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Hukumchand Insurance Co. Ltd. Vs. Sm. Subashini Roy and anr. - Court Judgment

LegalCrystal Citation
SubjectConstitution
CourtKolkata High Court
Decided On
Case NumberS.C.A. No. 68 of 1972
Judge
Reported inAIR1974Cal321
ActsConstitution of India - Article 133 and 133(1); ;Constitution of India (Amendment) Act, 1972
AppellantHukumchand Insurance Co. Ltd.
RespondentSm. Subashini Roy and anr.
Appellant AdvocateMalay Kumar Basu, Adv.
Respondent AdvocatePrabhas Chandra Chatterjee, Adv. (for No. 1) and ;Rathindra Nath Bhattacharjee, Adv. (for No. 2)
DispositionApplication dismissed
Cases ReferredChunilal v. C. S. and M. Co. Ltd.
Excerpt:
- .....purpose provides :'(a) any appeal under sub-clause (a) or sub-clause (b) or sub-clause (c) of clause 1 of article 133 of the constitution which immediately before the commencement of this act was pending before the supreme court : or (b) any appeal preferred on or after the commencement of this act against any judgment, decree or final order in a civil proceeding of a high court by virtue of a certificate given by the high court before the commencement of this act under sub-clause (a) or sub-clause (b) or sub-clause (c) of clause 1 of article 133. and every such appeal may be heard and disposed of or, as the case may be, entertained, heard and disposed of by the supreme court as if this act had not been passed.' 4. from a fair reading of the above provisions it is quite clear that.....
Judgment:

A.K. Sinha, J.

1. This is an application for certificate to enable the appellant petitioner to prefer an appeal against our judgment and Order D/- 10-7-70. We need not for brevity's sake over again decide (recite) facts of the case for these would appear from our judgment. The appeal was preferred by the present petitioner Hukumchand Insurance Co. Ltd. against an Award of compensation for a sum of Rs. 24,300/- in favour of the respondent Sm. Subahsini Roy who was the mother of the victim who died as a result of motor accident. The Tribunal found on evidence that the son of the respondent was injured and died as a result of rash and negligent driving of the car involved. In the appeal before us the correctness of this finding as also the quantum of compensation was challenged by the appellant petitioner. An objection was taken, however, on behalf of the respondent as to the maintainability of the appeal on the ground that it was not open to the appellant to dispute the correctness of the decision of the Tribunal on matters not covered by the defence which it was not entitled to take under the law as provided under Section 96 of the Motor Vehicles Act. We, however, mainly following the decision of the Supreme Court in B. I. G. Insurance Co. v. Itbar Singh, : [1960]1SCR168 concluded that the appeal was not maintainable at the instance of the injured appellant against the decision of the Claims Tribunal on ground not allowed under the Act.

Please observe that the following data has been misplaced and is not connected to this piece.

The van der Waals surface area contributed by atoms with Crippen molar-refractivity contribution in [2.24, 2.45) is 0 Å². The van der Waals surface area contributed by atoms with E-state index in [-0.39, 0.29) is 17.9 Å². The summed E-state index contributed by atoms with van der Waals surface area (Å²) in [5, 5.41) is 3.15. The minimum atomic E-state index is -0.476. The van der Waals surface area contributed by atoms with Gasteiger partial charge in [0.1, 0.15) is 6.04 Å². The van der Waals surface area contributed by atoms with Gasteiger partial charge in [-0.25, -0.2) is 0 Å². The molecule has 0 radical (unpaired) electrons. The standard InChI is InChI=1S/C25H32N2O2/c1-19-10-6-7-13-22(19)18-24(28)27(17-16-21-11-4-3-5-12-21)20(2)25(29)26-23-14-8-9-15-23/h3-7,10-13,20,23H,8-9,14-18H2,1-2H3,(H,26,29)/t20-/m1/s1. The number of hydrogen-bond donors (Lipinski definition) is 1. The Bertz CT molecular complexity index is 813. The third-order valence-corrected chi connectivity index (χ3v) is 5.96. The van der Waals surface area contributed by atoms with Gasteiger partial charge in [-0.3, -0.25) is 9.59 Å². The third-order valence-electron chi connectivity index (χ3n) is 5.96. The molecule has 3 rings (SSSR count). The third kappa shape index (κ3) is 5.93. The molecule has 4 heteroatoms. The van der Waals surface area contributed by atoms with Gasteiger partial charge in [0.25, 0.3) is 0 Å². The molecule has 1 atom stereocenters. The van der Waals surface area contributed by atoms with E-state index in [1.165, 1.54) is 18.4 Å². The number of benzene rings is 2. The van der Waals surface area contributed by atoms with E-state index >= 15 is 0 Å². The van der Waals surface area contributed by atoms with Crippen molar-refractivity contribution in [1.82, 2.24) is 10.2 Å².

2. Now, the provisions of the Article 133 of the Constitution have undergone substantial changes. By the Constitution (Thirteenth Amendment) Act, 1972 it provides:

(a) That the case invokes a substantial question of law of general importance.

(b) That in the opinion of the High Court the said question needs to be decided by the Supreme Court.

In view of the present structure of the above Article, the only question is whether the case involves :

'(a) a substantial question of law of general importance;

(b) that in the opinion of the High Court the said question needs to be decided by the Supreme Court.'